Vegetation composition in pastures varies depending on the breed of cow that is grazing on it, according to a Swiss-led research study.This content was published on August 19, 2019 - 20:26
Researchers from Switzerland’s Agroscope and the Universities of Heidelberg and Göttingen in Germany compared the botanical composition of pastureland that had been grazed for years by Highland cattle with adjoining sites grazed by more-intensively reared cattle breeds. A total of 50 pastures on 25 sites in mountain regions in Switzerland and southern Germany were compared.
Lighter Highland cattle were found to promote greater plant diversity in meadows than heavier production breeds like Angus or Limousin. The pastures grazed by the hardy Scottish breed also had more epizoochoric species - plants that dispersed via the fur of animals - some of which are in decline. However, hardier species like thistle and woody plants did not flourish under Highland cattle as the animals are less selective grazers compared to production breeds. The difference in vegetation was more marked the longer the breed was on the pasture.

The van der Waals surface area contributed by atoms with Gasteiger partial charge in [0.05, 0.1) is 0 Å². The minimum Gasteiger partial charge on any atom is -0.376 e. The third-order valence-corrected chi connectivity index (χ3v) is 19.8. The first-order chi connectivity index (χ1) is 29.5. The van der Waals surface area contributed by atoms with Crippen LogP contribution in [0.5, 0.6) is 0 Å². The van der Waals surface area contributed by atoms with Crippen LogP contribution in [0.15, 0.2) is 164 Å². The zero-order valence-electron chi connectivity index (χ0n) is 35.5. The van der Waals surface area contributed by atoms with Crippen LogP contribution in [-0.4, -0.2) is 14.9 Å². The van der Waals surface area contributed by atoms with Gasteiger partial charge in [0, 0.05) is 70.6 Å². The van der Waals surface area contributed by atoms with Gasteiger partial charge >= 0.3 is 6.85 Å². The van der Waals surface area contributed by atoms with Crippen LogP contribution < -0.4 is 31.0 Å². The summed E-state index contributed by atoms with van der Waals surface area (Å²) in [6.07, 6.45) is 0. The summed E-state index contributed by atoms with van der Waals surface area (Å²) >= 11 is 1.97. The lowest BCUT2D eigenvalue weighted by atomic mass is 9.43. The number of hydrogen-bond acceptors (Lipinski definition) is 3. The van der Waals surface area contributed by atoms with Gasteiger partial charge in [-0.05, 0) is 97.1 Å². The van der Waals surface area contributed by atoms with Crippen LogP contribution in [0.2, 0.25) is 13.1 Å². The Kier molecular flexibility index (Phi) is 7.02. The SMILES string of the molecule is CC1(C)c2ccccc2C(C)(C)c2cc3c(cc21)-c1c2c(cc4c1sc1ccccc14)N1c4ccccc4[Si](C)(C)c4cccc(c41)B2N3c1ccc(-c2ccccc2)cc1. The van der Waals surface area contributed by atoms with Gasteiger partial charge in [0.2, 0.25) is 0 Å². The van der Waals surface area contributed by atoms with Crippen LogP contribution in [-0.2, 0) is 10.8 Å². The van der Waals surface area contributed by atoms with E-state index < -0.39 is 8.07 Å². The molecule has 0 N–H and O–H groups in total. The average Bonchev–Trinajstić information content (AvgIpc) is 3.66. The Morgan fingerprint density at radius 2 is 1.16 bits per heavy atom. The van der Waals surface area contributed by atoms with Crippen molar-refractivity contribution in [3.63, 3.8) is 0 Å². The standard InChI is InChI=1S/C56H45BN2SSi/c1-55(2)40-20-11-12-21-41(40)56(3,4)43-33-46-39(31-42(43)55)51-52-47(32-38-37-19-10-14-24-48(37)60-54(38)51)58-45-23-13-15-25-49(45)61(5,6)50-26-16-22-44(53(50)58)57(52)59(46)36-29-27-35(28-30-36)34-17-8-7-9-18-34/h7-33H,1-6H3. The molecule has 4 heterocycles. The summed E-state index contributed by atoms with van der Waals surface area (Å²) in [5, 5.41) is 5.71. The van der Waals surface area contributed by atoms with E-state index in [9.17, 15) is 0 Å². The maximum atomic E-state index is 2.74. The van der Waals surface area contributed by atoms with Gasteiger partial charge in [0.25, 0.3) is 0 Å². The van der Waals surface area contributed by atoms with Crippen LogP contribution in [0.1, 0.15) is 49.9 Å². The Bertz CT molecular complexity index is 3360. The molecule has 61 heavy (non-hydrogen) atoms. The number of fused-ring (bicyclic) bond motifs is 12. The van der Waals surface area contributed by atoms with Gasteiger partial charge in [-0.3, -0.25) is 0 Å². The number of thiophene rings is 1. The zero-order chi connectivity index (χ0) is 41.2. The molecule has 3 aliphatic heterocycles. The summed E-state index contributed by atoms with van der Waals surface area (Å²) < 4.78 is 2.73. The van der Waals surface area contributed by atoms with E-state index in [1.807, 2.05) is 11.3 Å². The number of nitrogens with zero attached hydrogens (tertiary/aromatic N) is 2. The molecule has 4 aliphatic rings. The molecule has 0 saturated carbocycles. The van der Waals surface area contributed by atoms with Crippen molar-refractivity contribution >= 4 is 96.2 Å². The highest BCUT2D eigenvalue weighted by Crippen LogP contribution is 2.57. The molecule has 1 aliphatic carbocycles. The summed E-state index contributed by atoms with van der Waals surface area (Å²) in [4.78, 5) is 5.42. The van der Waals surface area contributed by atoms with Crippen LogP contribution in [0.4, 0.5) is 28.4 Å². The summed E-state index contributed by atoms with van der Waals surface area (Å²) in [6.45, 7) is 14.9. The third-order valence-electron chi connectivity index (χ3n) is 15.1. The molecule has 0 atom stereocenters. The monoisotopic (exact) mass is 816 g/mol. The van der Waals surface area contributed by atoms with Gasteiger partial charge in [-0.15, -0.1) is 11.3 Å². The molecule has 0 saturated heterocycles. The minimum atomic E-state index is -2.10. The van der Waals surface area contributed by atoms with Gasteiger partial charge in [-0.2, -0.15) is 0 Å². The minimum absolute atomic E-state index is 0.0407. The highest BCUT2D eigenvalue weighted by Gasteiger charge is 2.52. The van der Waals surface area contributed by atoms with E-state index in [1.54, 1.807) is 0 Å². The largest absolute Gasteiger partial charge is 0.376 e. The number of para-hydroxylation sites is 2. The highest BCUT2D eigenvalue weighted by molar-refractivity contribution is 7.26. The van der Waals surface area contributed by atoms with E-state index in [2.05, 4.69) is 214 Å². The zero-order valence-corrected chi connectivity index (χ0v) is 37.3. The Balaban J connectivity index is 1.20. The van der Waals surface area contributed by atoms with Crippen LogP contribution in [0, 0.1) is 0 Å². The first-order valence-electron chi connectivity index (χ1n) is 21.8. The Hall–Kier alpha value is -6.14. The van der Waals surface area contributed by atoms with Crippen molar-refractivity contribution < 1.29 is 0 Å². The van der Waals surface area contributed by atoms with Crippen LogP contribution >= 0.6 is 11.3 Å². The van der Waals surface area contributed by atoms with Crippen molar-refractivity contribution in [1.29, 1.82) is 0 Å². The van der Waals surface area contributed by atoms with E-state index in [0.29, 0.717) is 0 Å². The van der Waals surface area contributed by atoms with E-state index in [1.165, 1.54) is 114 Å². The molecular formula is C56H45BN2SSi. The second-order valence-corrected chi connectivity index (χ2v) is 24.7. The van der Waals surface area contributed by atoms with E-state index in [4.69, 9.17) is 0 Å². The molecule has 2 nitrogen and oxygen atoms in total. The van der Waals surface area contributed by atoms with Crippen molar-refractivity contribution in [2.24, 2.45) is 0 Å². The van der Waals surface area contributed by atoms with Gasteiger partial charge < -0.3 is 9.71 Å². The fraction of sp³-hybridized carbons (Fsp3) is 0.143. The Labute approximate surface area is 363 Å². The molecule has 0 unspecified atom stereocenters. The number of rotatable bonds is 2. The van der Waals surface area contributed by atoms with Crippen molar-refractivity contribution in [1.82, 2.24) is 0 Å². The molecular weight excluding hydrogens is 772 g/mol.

“Matching grazing breed and vegetation may not only be beneficial for the animal but also for vegetation,” state the researchers in the article published in the scientific journal Agriculture, Ecosystems & Environment.
This article was automatically imported from our old content management system. If you see any display errors, please let us know: email@example.com